For international stocks, a popular measure is the MSCI EAFE Index, which measures the performance of stocks in developed nations outside of the United States. That means if an international fund you own inside your 401(k) account substantially lags behind the MSCI EAFE Index over comparable periods, then it might be time to sell that fund and move into a similar international fund.
Just make sure you're using the same time frames for the comparison between fund and index. In fact, I'd look at several different time frames, maybe over one-, three- and five-year periods.
If you do decide a fund should be replaced, check to see if there is a similar type of fund to replace it with. In fact, there may none.
One of the problems with 401(k) investing is that your investment options often are quite limited. You have to work with what you've got because most plans offer a limited range of fund choices.
So, when putting together a 401(k) investment portfolio, first look to see which funds are available among the major asset classes: U.S. large and small cap stocks, international stocks, domestic bonds and cash.
Expensive Funds: Worth It?
If you have more than one fund within each category, then try to find the best choice within each of those categories. Consider the fund's performance compared to a benchmark. But also look at each fund's expense ratio. As a general rule, lower-cost funds outperform more expensive ones.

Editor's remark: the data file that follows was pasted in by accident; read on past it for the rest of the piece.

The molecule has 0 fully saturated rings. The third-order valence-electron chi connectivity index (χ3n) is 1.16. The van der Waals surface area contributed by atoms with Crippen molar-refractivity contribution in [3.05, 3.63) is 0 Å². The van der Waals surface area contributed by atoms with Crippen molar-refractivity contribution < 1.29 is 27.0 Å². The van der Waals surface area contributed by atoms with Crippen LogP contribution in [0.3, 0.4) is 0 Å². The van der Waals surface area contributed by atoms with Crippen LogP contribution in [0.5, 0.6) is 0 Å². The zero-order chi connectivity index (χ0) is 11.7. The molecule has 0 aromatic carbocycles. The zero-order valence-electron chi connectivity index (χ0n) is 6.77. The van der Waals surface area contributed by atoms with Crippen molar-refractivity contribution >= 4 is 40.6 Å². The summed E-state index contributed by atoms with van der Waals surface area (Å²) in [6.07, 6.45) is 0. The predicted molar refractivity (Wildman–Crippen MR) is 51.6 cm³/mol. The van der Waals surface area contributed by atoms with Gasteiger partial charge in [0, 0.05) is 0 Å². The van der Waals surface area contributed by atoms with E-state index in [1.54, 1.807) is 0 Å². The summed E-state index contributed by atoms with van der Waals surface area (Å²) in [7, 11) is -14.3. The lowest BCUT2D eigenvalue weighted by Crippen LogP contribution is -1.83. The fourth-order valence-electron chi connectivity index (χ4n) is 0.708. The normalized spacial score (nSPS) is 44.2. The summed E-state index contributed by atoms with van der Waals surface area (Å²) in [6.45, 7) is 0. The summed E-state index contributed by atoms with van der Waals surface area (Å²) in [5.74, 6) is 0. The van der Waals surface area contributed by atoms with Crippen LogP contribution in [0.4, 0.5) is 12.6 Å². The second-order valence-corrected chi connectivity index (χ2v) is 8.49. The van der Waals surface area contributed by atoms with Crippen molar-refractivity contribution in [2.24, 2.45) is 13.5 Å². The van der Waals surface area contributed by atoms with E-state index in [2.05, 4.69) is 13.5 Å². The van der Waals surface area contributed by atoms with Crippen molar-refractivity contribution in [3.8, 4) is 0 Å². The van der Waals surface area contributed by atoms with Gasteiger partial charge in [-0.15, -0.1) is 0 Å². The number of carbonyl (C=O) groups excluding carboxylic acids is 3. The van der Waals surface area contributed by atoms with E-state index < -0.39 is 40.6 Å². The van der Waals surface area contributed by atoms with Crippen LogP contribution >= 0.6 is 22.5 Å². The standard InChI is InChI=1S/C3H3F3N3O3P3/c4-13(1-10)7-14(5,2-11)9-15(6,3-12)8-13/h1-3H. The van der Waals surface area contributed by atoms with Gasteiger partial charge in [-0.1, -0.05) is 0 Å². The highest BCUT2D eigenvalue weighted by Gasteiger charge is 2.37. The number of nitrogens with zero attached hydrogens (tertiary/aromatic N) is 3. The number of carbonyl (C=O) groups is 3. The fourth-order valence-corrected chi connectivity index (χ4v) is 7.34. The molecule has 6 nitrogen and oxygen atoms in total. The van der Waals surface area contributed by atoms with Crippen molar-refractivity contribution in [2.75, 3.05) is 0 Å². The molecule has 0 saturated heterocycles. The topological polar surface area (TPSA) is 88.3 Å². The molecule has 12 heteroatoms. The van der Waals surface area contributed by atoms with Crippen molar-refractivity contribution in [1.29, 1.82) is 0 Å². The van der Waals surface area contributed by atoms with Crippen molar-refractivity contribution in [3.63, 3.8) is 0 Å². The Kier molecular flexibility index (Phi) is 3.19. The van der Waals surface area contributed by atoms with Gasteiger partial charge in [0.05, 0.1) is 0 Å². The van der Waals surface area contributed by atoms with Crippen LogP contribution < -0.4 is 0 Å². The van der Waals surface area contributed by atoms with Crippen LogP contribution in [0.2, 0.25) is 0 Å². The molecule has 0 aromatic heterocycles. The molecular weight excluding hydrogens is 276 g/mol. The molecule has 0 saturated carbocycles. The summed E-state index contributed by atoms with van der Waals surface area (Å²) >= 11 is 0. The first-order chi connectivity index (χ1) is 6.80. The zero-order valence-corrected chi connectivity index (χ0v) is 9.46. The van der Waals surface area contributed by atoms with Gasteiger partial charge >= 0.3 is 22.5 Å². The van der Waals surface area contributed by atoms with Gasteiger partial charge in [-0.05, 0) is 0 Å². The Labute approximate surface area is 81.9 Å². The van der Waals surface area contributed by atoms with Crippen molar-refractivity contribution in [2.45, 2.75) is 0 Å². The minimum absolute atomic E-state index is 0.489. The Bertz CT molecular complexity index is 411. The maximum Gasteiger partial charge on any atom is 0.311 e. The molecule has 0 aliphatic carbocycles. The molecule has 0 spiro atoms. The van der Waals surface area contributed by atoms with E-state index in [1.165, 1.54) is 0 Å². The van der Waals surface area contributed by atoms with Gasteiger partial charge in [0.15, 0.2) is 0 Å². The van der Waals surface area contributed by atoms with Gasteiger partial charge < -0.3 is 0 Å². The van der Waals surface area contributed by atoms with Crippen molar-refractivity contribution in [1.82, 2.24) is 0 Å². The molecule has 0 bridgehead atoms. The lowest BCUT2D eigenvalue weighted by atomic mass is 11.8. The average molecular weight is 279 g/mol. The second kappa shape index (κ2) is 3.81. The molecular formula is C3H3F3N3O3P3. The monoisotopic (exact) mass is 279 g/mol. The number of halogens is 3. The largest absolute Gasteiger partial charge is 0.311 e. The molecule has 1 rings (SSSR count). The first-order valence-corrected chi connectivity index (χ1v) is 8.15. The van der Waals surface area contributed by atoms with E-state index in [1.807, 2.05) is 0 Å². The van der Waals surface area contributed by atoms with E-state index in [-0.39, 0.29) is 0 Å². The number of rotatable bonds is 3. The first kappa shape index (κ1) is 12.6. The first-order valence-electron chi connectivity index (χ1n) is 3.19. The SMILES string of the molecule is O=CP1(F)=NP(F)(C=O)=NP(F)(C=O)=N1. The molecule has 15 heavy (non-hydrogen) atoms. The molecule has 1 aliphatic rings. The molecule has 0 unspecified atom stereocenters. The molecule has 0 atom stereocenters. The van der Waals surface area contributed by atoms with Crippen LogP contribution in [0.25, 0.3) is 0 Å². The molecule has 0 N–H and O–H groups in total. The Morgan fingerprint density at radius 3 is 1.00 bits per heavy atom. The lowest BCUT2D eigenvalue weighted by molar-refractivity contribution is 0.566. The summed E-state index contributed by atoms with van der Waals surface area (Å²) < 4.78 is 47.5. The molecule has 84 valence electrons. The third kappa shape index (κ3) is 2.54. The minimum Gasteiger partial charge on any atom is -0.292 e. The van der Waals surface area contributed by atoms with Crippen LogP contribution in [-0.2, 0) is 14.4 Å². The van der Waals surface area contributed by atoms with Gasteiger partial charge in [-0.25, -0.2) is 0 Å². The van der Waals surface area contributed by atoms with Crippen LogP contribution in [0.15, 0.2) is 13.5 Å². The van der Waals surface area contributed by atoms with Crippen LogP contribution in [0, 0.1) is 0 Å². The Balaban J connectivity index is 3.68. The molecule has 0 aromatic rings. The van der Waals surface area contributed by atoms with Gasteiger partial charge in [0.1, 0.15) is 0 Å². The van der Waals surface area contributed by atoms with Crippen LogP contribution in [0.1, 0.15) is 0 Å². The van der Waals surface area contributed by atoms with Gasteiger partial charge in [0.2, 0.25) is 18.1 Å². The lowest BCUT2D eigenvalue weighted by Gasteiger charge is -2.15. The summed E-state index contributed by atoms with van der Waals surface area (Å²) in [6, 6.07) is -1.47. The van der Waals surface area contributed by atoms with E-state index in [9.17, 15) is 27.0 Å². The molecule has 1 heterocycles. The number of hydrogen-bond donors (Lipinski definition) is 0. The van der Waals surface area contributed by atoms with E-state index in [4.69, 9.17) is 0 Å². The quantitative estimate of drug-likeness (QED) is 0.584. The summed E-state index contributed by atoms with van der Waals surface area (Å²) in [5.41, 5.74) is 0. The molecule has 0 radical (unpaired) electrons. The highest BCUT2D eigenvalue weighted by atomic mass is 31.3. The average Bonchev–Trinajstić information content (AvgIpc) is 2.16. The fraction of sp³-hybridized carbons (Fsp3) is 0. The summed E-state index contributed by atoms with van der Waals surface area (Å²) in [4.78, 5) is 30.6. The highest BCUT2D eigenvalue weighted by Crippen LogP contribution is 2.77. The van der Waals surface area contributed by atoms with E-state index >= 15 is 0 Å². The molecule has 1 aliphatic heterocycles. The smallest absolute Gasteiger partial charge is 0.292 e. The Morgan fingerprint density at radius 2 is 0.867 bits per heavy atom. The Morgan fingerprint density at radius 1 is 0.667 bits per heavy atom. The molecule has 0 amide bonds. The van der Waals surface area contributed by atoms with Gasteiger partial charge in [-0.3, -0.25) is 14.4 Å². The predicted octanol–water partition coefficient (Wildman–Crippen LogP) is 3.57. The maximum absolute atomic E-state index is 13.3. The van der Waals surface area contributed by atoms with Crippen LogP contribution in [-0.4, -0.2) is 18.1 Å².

The lowest-cost funds tend to be index funds designed to track a particular index like the S&P 500 or the Russell 2000. All other things being equal, I favor index funds over an actively managed fund when putting together a 401(k) portfolio.
If your fund choices are limited, you may need to go with a less than stellar investment to be sure you're invested in a given asset class. For instance, a mediocre bond fund is a better option than having no bonds at all in your 401(k).
One thing I would avoid at all costs is simply picking the four or five best- performing mutual funds in your plan over the last year or two. That would likely mean over-concentration in one or two asset classes that have done well recently and underweighting in other areas that are candidates to outperform in the future.
As you can see, D.J., the answer as to whether to keep or dump a particular mutual fund can get quite involved.
But the first thing to do is to make appropriate comparisons, using the right time frames and benchmarks. That will point you in the right direction.
This work is the opinion of the columnist and in no way reflects the opinion of ABC News.
David McPherson is founder and principal of Four Ponds Financial Planning in Falmouth, Mass. He previously worked as a financial writer and editor for The Providence Journal in Rhode Island. He is a member of the Garrett Planning Network, whose members provide financial advice to clients on an hourly, as-needed basis. Contact McPherson at firstname.lastname@example.org.